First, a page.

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Finding a Producer: What You Need to Bring to the Table

Jourdan Aldredge

Looking to get your film produced? Here’s what you need to bring to the table.

Cover image via Shutterstock.

Are you looking to turn your directorial ambitions into reality? To be successful, you’re going to need to find a good producer to help bring your film to life. While producers work on films for a variety of reasons, minding your p’s and q’s when bringing your project to the table can help you find the best producer possible.

Here are five things every producer likes to see when deciding to take on a project.

Strong Concept

Finding a Producer: What You Need to Bring to the Table — Concept
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Ideally, your strong concept is also a strong and well-revised script, but not all projects start out that thorough. However, you need a resolute understanding and comprehensive knowledge of your concept – you can answer every question about the story, the characters, and why the project matters.

Here are some tips for concepting and developing your story.

Storyboard/Shot List

Finding a Producer: What You Need to Bring to the Table — Storyboards
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If you’re directing your project, you need to show that you’ve put thought into how you’re going to shoot it and what the shots will look like. Just saying it takes place in space might be too ambiguous for a producer to figure out for you. Once you get into pre-production, you can finish up a working storyboard and shot list with your DP.

Check out these storyboard and shot list resources.


Finding a Producer: What You Need to Bring to the Table — Budget
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Perhaps the most important aspect is that you need to have a budget in mind. Producers can do a lot of awesome things – like even raise funds – but you need to bring a number to the table. This takes into account everything from the type of camera you’d like to shoot on, to talent costs, to the total scale of production.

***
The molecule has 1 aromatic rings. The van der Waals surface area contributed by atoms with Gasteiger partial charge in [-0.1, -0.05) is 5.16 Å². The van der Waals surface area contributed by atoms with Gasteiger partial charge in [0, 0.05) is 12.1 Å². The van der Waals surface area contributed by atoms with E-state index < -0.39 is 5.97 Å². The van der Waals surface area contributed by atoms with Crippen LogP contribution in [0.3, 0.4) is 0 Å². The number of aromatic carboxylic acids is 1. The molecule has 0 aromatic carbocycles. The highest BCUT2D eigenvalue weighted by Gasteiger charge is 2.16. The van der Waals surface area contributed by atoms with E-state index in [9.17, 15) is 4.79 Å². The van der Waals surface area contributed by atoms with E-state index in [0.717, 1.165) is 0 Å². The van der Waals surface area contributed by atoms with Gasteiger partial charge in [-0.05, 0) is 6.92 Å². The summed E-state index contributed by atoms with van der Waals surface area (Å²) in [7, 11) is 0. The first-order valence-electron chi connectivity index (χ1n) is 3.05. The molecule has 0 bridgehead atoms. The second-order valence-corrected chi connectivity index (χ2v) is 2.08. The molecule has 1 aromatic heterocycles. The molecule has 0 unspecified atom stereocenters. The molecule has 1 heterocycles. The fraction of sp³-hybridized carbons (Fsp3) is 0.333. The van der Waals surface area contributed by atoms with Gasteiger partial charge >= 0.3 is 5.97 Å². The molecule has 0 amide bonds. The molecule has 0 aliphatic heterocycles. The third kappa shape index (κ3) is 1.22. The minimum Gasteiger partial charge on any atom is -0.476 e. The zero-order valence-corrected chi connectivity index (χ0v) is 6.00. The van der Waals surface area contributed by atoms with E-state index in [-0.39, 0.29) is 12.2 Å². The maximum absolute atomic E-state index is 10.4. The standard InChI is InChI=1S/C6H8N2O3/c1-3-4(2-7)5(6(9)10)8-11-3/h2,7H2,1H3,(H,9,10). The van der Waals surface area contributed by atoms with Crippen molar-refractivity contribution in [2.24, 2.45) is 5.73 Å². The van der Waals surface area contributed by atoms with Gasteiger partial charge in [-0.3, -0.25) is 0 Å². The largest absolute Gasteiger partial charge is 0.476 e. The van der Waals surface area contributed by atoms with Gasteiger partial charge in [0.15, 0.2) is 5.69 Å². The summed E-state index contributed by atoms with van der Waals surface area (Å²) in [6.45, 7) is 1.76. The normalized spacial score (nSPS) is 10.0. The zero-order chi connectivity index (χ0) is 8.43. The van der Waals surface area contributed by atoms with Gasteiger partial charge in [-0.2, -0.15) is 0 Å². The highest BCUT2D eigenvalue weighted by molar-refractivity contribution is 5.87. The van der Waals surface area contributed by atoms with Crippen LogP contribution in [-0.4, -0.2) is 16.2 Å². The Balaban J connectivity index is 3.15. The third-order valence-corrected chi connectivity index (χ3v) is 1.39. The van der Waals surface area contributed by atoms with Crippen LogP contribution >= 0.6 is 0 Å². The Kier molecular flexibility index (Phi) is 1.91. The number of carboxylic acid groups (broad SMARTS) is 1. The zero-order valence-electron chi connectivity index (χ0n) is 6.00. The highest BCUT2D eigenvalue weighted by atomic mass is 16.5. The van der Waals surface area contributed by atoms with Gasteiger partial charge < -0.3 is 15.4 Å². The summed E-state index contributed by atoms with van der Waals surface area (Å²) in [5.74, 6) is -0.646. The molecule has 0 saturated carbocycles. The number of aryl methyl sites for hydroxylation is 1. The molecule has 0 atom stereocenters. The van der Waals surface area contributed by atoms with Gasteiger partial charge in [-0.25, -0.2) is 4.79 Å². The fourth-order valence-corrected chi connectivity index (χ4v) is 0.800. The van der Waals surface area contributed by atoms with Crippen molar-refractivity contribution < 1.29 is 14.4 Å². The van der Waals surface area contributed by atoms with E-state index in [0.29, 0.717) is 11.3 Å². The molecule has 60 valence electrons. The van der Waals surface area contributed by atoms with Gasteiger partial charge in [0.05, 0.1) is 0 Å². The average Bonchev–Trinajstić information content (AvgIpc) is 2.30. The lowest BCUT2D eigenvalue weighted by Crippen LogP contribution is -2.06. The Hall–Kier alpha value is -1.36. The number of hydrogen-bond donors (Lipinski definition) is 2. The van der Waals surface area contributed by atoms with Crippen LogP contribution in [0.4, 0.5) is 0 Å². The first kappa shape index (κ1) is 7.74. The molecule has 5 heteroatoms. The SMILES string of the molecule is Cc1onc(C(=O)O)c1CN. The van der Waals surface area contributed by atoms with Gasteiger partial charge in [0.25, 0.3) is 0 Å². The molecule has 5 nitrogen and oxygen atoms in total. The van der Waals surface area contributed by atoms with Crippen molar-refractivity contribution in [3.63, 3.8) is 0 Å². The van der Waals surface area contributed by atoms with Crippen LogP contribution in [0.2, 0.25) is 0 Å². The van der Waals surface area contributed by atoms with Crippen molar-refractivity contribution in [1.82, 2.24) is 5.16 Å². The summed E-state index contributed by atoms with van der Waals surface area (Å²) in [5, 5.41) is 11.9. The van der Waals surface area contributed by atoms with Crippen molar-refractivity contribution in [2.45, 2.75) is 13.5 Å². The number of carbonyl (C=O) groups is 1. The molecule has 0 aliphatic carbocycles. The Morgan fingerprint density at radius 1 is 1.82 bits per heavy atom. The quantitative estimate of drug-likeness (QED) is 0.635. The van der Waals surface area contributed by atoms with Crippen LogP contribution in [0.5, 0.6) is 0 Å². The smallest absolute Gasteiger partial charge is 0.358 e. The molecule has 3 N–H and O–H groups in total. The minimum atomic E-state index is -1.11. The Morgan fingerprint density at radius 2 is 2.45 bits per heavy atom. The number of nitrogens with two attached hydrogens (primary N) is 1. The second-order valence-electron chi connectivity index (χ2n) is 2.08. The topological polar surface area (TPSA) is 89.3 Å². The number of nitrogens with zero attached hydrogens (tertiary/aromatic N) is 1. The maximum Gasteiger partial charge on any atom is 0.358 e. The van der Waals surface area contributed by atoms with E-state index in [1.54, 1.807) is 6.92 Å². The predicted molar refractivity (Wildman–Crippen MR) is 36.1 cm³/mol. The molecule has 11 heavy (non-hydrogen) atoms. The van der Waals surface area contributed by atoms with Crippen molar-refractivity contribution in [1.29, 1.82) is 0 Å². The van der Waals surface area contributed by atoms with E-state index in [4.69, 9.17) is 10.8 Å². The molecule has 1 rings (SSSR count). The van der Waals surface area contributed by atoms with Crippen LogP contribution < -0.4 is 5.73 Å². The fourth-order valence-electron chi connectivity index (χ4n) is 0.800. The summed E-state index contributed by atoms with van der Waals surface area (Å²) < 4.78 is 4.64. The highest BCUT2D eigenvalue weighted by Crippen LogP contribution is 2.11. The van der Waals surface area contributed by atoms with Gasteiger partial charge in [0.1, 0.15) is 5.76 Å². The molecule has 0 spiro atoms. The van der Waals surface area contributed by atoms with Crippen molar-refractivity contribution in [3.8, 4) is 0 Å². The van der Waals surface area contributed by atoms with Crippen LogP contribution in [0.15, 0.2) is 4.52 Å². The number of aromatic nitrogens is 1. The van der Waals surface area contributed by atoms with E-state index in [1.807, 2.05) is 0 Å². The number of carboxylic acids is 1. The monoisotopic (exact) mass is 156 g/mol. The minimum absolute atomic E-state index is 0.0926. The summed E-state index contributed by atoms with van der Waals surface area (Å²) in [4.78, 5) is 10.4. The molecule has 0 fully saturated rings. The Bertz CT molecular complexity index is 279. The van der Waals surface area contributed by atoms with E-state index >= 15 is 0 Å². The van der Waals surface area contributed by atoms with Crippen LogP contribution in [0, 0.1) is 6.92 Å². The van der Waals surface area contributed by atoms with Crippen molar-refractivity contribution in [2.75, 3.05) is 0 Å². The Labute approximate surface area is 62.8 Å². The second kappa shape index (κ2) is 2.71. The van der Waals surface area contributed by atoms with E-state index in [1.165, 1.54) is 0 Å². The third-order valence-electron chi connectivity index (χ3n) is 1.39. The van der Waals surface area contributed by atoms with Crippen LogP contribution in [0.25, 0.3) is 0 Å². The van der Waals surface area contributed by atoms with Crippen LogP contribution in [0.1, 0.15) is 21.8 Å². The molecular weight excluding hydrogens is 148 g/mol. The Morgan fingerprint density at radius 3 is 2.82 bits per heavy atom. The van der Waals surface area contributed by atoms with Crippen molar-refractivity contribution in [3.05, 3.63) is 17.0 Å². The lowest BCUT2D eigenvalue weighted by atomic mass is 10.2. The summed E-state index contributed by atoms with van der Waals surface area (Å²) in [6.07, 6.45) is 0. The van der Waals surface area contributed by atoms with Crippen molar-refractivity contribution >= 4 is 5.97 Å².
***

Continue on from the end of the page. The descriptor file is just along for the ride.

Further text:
Budget resources to read up on.

Shooting Schedule and Locations

Finding a Producer: What You Need to Bring to the Table — Schedule
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A realistic shooting schedule will help you crunch the numbers as well as find available resources. Your own availability is highly important as well. Having locations in mind, along with a game plan for how to access them, will help you make decisions about which days (and how long) to reserve for shooting — which will affect production times.

Shooting schedule and location scouting articles.

Distribution Plan

Finding a Producer: What You Need to Bring to the Table — Distribution
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While this used to be a pretty straightforward process, the rise of VOD and many different streaming services is quickly making distribution a subject to keep in mind during the earliest discussions of your project. Shooting for a theatrical release versus uploading online create very different production cycles – also, if you’re looking to shoot a lead-up teaser or anything before crowdfunding, this is where you bring your ideas to the table.

Finally, some film distribution resources to consider.

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